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This means Joy and her father are losing a significant proportion of their hard earned money to the transfer systems. In response, DfiD commissioned a report to “encourage competition among money transfer operators to ensure openness and lower costs”. The result was a website specifically to help Joy and other migrant workers find the best possible way to send money home.

Nevertheless, Joy is still faced with a real dilemma. Should she send a little home every month and lose a high proportion of it in transfer costs, or save for the whole year and make a larger lump sum transfer, only to see her savings eaten into by her own emergencies?

This is where new technologies, including the mobile phone, could be significant. Telephone companies say that the technology for SVA accounts and transfers of money is not difficult, and could be implemented immediately, costing as little as four per cent for small amounts. However, there are complex rules safeguarding the transfer of money, and banking regulations have been tightened in many countries due to recent terrorist activities. This is holding back these developments – despite the fact that proponents of phone transfers argue that all transactions are logged on the server and could be interrogated for suspicious activity.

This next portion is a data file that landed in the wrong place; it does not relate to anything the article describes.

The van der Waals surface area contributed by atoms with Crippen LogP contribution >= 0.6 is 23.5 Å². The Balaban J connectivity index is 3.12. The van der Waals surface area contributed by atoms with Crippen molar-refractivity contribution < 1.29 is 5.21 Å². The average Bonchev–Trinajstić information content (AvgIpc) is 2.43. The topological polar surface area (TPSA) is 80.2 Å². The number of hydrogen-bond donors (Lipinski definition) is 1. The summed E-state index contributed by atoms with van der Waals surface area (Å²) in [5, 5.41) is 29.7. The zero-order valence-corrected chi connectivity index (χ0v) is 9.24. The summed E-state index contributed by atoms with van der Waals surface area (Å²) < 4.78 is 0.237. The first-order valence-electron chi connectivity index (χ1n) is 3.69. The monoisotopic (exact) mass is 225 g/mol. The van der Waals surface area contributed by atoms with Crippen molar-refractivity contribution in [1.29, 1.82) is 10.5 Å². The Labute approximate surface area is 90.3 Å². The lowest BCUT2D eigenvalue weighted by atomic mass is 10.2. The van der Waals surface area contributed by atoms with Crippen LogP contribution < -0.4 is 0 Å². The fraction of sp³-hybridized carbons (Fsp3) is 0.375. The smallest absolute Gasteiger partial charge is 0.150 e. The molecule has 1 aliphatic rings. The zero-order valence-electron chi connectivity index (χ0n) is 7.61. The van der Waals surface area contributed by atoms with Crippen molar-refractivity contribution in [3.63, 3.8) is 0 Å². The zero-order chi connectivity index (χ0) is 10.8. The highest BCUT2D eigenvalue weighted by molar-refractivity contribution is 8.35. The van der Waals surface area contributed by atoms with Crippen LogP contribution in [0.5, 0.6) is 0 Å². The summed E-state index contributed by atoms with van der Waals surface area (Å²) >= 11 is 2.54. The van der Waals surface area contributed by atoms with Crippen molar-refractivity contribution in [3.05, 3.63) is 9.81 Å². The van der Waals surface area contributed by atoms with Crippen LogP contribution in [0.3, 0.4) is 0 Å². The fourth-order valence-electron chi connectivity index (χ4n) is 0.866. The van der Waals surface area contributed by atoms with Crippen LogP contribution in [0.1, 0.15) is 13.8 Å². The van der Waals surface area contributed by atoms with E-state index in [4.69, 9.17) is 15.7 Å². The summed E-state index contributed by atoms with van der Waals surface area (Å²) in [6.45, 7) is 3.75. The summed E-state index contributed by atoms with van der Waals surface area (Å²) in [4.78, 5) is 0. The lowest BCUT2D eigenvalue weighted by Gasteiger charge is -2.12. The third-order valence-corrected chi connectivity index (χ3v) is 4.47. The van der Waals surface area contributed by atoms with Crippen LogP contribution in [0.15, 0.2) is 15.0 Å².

We can see how Grace and Joy transfer their money and could do so better in future. But are phones helping them to actually generate money? In “Loose talk saves lives (page 4), Matthew Bishop argues that the economic gains from phones are relatively clear – they have calculated that the gain per hundred phones is greater in developing countries than in developed countries.

For Grace’s father the equation is much simpler. Just one phone in a village makes a difference. He benefits from the technology. He and many of his friends have found the phone useful for emergencies, and of course for keeping in touch with friends and family. Recent DFID research confirms that at the village level, “where there has been an improvement in access to phone connections there is a positive impact on livelihoods”.

More information at

www.sendmoneyhome.org

www.telafrica.org

www.gfusa.org/technology_center/village_phone/